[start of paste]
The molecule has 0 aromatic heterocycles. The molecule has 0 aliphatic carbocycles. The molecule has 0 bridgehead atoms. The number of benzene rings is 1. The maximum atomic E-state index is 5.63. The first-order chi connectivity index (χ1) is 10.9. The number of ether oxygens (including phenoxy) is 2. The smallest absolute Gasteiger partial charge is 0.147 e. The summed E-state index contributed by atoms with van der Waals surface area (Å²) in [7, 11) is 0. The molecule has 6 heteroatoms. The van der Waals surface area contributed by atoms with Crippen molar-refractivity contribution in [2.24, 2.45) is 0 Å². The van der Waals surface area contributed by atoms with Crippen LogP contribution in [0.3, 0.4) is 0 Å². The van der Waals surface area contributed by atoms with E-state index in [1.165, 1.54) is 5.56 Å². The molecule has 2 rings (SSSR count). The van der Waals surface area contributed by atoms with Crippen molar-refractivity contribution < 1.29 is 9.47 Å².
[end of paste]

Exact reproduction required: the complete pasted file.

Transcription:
The molecule has 0 aromatic heterocycles. The molecule has 0 aliphatic carbocycles. The molecule has 0 bridgehead atoms. The number of benzene rings is 1. The maximum atomic E-state index is 5.63. The first-order chi connectivity index (χ1) is 10.9. The number of ether oxygens (including phenoxy) is 2. The smallest absolute Gasteiger partial charge is 0.147 e. The summed E-state index contributed by atoms with van der Waals surface area (Å²) in [7, 11) is 0. The molecule has 6 heteroatoms. The van der Waals surface area contributed by atoms with Crippen molar-refractivity contribution in [2.24, 2.45) is 0 Å². The van der Waals surface area contributed by atoms with Crippen LogP contribution in [0.3, 0.4) is 0 Å². The van der Waals surface area contributed by atoms with E-state index in [1.165, 1.54) is 5.56 Å². The molecule has 2 rings (SSSR count). The van der Waals surface area contributed by atoms with Crippen molar-refractivity contribution < 1.29 is 9.47 Å².